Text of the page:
Published Sep 08, 2019Last May, British rapper Tyron Frampton, aka Slowthai, released his debut album, Nothing Great About Britain. It was a Molotov cocktail hurled straight through a window of Buckingham Palace, a smart-assed polemic against British nationalism, Brexit, classicism and deepening poverty in Britain.
Slowthai's Vancouver debut at Fortune Sound Club on Saturday was explosive, but for its political content, he let the music do the talking.
Ironically, despite his anti-authoritarianism, he was less concerned about talking politics than he was about directing traffic and making sure the audience had a good time. "Open it up," he instructed, calling for mosh pits, not that anyone needed his prompts to get riled up: the crowd-surfing began as soon as he stepped onstage, before he even started his first song, the album's title track. In fact, the first pit broke out naturally and as if by ironic design, during bittersweet, nostalgic ballad "Toaster."
And so it went all night: fans peeled off their shirts, mixing sweat with aerial booze. As did Slowthai, his ridiculously jacked producer Kwes Darko, and Slowthai's mascot/hype man Woioii the Crack Rabbit. When joints flared, Slowthai accepted a bit of legal Canadian hospitality from the audience and puffed away, too.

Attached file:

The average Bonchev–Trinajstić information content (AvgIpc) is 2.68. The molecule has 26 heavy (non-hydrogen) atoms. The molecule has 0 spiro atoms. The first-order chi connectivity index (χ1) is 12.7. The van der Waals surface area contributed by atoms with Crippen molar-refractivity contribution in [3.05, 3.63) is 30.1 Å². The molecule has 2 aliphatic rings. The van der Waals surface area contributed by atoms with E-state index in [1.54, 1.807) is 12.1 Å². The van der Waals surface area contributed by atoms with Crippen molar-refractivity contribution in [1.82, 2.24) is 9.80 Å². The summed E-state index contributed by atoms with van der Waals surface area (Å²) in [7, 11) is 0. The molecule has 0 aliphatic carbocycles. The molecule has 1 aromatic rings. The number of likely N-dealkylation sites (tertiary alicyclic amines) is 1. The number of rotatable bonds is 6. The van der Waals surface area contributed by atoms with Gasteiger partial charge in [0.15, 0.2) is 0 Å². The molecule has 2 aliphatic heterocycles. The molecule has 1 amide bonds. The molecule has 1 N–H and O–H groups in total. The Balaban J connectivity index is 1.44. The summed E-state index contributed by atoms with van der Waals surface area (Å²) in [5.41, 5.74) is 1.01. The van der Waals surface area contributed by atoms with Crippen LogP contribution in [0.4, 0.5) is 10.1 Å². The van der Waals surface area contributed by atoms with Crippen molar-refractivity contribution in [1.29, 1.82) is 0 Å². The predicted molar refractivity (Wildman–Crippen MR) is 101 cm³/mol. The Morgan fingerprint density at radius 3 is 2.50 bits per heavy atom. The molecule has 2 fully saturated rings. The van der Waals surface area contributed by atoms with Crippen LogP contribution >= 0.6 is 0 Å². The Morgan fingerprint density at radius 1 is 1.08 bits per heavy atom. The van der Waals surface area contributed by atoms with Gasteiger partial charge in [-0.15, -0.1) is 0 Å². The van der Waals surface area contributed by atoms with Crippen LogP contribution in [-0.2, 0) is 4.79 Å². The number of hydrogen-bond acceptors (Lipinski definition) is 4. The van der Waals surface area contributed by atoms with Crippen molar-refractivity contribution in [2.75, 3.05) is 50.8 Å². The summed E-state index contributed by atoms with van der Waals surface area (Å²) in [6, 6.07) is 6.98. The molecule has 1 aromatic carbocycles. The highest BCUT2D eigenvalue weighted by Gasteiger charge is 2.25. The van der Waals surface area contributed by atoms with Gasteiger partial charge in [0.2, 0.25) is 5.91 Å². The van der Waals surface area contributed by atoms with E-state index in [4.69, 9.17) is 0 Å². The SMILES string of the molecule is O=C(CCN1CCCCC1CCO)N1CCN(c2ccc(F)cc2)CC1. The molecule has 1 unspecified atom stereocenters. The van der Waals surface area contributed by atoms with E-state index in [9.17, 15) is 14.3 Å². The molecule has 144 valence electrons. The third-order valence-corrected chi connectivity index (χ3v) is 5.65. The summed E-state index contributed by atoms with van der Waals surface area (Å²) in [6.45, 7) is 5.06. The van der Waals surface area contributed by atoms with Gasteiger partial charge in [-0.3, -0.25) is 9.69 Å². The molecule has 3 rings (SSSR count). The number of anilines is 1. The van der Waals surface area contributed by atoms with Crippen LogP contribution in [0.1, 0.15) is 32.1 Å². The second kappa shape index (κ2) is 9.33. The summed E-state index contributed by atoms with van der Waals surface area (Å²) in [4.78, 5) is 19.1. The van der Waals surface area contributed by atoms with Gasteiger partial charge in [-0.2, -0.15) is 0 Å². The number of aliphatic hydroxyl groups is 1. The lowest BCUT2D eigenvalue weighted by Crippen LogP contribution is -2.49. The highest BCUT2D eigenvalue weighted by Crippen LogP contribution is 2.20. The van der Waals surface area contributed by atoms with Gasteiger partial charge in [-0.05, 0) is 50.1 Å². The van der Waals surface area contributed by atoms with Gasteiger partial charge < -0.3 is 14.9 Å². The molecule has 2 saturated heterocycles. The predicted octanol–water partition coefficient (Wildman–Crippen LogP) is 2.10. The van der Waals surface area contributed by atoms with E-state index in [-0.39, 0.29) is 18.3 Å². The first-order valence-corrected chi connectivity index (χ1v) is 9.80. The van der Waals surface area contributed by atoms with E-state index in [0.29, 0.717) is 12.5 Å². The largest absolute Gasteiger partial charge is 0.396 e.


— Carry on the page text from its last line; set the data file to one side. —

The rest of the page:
Fans reciprocated Slowthai's relentless energy. Together, they roared eloquent phrases like "Fuck off!," "You cunt!," and, on "GTFOMF," "Get the fuck out my face!" The last of these phrases devolved into Slowthai wildly yelling "Face!" at the top of his lungs three times. He lost control of his fans during "Doorman," though. He ordered them to open up a circle and follow Woioii as Woioii ran counter-clockwise in the middle. But his fans were too amped up, and the circle instantly collapsed into a normal pit.
The audience became so rabid during "Drug Dealer," Slowthai performed it a second time near the end of his set. He made sure to cool them down afterwards, pouring water into thirsty mouths in the front row.
Slowthai also performed a couple of his collaborations. He and his crew handled Tyler, the Creator's "What's Good," but for "Inglorious," Slowthai pulled a fan onstage to sub in for Skepta. Despite the fan's insistence that he knew Skepta's verse, though, he was clearly nervous and struggled to keep up with Slowthai. Ultimately, the fan made it through the song and, per Slowthai's encouragement, psyched himself up enough to stage-dive back into the crowd.
Slowthai also treated fans to an unreleased track called "Psycho," a collaboration with Denzel Curry, due September 10. As one would expect of a track between the two rappers, "Psycho" was a dramatic track with a twisted, booming beat.
Slowthai delivered relentless and intense grime beats with total punk attitude. This grind risks being too one-note for some audiences, but for everyone else, everything about it was great.